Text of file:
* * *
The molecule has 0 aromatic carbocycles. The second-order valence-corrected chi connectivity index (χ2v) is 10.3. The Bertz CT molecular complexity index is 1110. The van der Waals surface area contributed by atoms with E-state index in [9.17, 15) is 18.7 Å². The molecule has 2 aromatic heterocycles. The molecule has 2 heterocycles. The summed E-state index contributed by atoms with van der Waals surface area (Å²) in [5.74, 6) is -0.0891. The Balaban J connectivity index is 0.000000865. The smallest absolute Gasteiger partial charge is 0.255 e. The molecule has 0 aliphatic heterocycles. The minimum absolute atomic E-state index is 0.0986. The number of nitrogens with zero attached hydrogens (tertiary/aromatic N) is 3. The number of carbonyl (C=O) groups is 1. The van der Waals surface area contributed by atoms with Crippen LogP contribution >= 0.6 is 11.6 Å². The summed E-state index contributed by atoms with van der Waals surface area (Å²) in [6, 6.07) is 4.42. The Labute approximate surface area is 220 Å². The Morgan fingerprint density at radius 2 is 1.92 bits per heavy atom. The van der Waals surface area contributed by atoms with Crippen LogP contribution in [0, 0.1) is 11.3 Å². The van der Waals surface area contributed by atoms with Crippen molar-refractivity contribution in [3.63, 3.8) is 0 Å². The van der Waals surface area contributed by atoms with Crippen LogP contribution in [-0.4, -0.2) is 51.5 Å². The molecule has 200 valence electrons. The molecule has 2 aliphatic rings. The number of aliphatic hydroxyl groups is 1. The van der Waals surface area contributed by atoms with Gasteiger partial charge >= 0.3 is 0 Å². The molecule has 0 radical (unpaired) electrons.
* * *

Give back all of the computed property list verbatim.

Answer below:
The molecule has 0 aromatic carbocycles. The second-order valence-corrected chi connectivity index (χ2v) is 10.3. The Bertz CT molecular complexity index is 1110. The van der Waals surface area contributed by atoms with E-state index in [9.17, 15) is 18.7 Å². The molecule has 2 aromatic heterocycles. The molecule has 2 heterocycles. The summed E-state index contributed by atoms with van der Waals surface area (Å²) in [5.74, 6) is -0.0891. The Balaban J connectivity index is 0.000000865. The smallest absolute Gasteiger partial charge is 0.255 e. The molecule has 0 aliphatic heterocycles. The minimum absolute atomic E-state index is 0.0986. The number of nitrogens with zero attached hydrogens (tertiary/aromatic N) is 3. The number of carbonyl (C=O) groups is 1. The van der Waals surface area contributed by atoms with Crippen LogP contribution >= 0.6 is 11.6 Å². The summed E-state index contributed by atoms with van der Waals surface area (Å²) in [6, 6.07) is 4.42. The Labute approximate surface area is 220 Å². The Morgan fingerprint density at radius 2 is 1.92 bits per heavy atom. The van der Waals surface area contributed by atoms with Crippen LogP contribution in [0, 0.1) is 11.3 Å². The van der Waals surface area contributed by atoms with Crippen molar-refractivity contribution in [3.63, 3.8) is 0 Å². The van der Waals surface area contributed by atoms with Crippen LogP contribution in [-0.4, -0.2) is 51.5 Å². The molecule has 200 valence electrons. The molecule has 2 aliphatic rings. The number of aliphatic hydroxyl groups is 1. The van der Waals surface area contributed by atoms with Gasteiger partial charge >= 0.3 is 0 Å². The molecule has 0 radical (unpaired) electrons.